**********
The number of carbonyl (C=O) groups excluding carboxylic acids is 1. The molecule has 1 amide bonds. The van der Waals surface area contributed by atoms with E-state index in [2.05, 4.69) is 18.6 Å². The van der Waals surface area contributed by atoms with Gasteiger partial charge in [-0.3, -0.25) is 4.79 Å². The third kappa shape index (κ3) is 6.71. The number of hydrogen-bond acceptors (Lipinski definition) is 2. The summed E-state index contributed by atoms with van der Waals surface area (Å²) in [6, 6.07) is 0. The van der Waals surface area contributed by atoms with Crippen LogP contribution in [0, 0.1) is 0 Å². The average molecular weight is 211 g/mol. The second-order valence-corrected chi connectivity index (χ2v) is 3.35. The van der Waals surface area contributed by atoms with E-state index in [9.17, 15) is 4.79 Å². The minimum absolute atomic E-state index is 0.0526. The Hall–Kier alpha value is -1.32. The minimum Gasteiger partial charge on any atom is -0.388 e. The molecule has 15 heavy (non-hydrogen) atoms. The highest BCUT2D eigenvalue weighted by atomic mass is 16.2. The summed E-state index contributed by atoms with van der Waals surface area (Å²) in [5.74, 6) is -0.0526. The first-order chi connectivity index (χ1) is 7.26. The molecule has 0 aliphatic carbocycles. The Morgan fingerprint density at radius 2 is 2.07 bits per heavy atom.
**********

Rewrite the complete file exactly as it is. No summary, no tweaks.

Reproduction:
The number of carbonyl (C=O) groups excluding carboxylic acids is 1. The molecule has 1 amide bonds. The van der Waals surface area contributed by atoms with E-state index in [2.05, 4.69) is 18.6 Å². The van der Waals surface area contributed by atoms with Gasteiger partial charge in [-0.3, -0.25) is 4.79 Å². The third kappa shape index (κ3) is 6.71. The number of hydrogen-bond acceptors (Lipinski definition) is 2. The summed E-state index contributed by atoms with van der Waals surface area (Å²) in [6, 6.07) is 0. The van der Waals surface area contributed by atoms with Crippen LogP contribution in [0, 0.1) is 0 Å². The average molecular weight is 211 g/mol. The second-order valence-corrected chi connectivity index (χ2v) is 3.35. The van der Waals surface area contributed by atoms with E-state index in [9.17, 15) is 4.79 Å². The minimum absolute atomic E-state index is 0.0526. The Hall–Kier alpha value is -1.32. The minimum Gasteiger partial charge on any atom is -0.388 e. The molecule has 15 heavy (non-hydrogen) atoms. The highest BCUT2D eigenvalue weighted by atomic mass is 16.2. The summed E-state index contributed by atoms with van der Waals surface area (Å²) in [5.74, 6) is -0.0526. The first-order chi connectivity index (χ1) is 7.26. The molecule has 0 aliphatic carbocycles. The Morgan fingerprint density at radius 2 is 2.07 bits per heavy atom.